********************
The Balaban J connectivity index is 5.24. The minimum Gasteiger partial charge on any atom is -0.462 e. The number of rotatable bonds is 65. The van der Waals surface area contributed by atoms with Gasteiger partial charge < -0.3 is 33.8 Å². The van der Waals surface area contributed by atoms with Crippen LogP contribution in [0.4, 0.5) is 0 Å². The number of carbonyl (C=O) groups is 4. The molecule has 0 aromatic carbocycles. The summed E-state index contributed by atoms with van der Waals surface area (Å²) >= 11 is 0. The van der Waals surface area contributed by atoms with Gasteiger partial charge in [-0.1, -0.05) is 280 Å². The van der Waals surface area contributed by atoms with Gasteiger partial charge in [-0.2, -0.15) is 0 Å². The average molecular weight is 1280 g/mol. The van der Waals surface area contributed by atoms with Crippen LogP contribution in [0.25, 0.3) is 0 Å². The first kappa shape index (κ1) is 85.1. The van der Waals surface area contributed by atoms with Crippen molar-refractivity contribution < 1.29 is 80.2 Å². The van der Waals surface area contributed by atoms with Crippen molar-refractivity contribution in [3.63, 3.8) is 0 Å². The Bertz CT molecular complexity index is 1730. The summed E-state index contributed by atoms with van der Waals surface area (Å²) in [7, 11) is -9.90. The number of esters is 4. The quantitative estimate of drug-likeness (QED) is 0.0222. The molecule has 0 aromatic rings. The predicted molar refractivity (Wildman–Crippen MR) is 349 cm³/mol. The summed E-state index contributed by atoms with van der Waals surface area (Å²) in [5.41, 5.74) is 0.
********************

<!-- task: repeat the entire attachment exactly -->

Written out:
The Balaban J connectivity index is 5.24. The minimum Gasteiger partial charge on any atom is -0.462 e. The number of rotatable bonds is 65. The van der Waals surface area contributed by atoms with Gasteiger partial charge < -0.3 is 33.8 Å². The van der Waals surface area contributed by atoms with Crippen LogP contribution in [0.4, 0.5) is 0 Å². The number of carbonyl (C=O) groups is 4. The molecule has 0 aromatic carbocycles. The summed E-state index contributed by atoms with van der Waals surface area (Å²) >= 11 is 0. The van der Waals surface area contributed by atoms with Gasteiger partial charge in [-0.1, -0.05) is 280 Å². The van der Waals surface area contributed by atoms with Gasteiger partial charge in [-0.2, -0.15) is 0 Å². The average molecular weight is 1280 g/mol. The van der Waals surface area contributed by atoms with Crippen LogP contribution in [0.25, 0.3) is 0 Å². The first kappa shape index (κ1) is 85.1. The van der Waals surface area contributed by atoms with Crippen molar-refractivity contribution < 1.29 is 80.2 Å². The van der Waals surface area contributed by atoms with Crippen molar-refractivity contribution in [3.63, 3.8) is 0 Å². The Bertz CT molecular complexity index is 1730. The summed E-state index contributed by atoms with van der Waals surface area (Å²) in [7, 11) is -9.90. The number of esters is 4. The quantitative estimate of drug-likeness (QED) is 0.0222. The molecule has 0 aromatic rings. The predicted molar refractivity (Wildman–Crippen MR) is 349 cm³/mol. The summed E-state index contributed by atoms with van der Waals surface area (Å²) in [5.41, 5.74) is 0.